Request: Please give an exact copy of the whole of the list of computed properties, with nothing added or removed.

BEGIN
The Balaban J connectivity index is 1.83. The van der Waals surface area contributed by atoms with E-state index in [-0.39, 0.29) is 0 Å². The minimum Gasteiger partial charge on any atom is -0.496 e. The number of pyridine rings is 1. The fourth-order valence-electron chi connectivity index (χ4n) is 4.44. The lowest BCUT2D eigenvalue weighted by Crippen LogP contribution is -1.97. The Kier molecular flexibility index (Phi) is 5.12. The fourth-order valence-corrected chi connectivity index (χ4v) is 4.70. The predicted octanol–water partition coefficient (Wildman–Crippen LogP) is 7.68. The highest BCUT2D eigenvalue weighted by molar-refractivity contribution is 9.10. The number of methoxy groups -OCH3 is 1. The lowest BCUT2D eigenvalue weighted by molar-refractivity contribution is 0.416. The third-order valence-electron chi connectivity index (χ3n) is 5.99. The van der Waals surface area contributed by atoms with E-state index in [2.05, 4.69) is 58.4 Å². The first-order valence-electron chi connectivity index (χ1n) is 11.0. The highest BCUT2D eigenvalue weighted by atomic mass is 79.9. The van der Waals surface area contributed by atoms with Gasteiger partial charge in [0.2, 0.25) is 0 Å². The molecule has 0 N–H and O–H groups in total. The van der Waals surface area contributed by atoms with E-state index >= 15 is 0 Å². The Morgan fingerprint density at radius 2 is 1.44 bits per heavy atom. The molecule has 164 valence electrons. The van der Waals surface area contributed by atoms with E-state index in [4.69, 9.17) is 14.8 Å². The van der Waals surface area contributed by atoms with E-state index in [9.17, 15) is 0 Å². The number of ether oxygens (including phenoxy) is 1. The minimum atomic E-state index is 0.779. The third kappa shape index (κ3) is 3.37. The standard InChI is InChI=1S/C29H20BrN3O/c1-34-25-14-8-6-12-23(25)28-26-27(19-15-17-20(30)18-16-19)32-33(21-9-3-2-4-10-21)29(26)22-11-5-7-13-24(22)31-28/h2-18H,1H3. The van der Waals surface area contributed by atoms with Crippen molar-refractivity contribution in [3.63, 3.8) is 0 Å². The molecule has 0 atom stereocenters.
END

The Balaban J connectivity index is 1.83. The van der Waals surface area contributed by atoms with E-state index in [-0.39, 0.29) is 0 Å². The minimum Gasteiger partial charge on any atom is -0.496 e. The number of pyridine rings is 1. The fourth-order valence-electron chi connectivity index (χ4n) is 4.44. The lowest BCUT2D eigenvalue weighted by Crippen LogP contribution is -1.97. The Kier molecular flexibility index (Phi) is 5.12. The fourth-order valence-corrected chi connectivity index (χ4v) is 4.70. The predicted octanol–water partition coefficient (Wildman–Crippen LogP) is 7.68. The highest BCUT2D eigenvalue weighted by molar-refractivity contribution is 9.10. The number of methoxy groups -OCH3 is 1. The lowest BCUT2D eigenvalue weighted by molar-refractivity contribution is 0.416. The third-order valence-electron chi connectivity index (χ3n) is 5.99. The van der Waals surface area contributed by atoms with E-state index in [2.05, 4.69) is 58.4 Å². The first-order valence-electron chi connectivity index (χ1n) is 11.0. The highest BCUT2D eigenvalue weighted by atomic mass is 79.9. The van der Waals surface area contributed by atoms with Gasteiger partial charge in [0.2, 0.25) is 0 Å². The molecule has 0 N–H and O–H groups in total. The van der Waals surface area contributed by atoms with E-state index >= 15 is 0 Å². The Morgan fingerprint density at radius 2 is 1.44 bits per heavy atom. The molecule has 164 valence electrons. The van der Waals surface area contributed by atoms with E-state index in [4.69, 9.17) is 14.8 Å². The van der Waals surface area contributed by atoms with E-state index in [9.17, 15) is 0 Å². The number of ether oxygens (including phenoxy) is 1. The minimum atomic E-state index is 0.779. The third kappa shape index (κ3) is 3.37. The standard InChI is InChI=1S/C29H20BrN3O/c1-34-25-14-8-6-12-23(25)28-26-27(19-15-17-20(30)18-16-19)32-33(21-9-3-2-4-10-21)29(26)22-11-5-7-13-24(22)31-28/h2-18H,1H3. The van der Waals surface area contributed by atoms with Crippen molar-refractivity contribution in [3.63, 3.8) is 0 Å². The molecule has 0 atom stereocenters.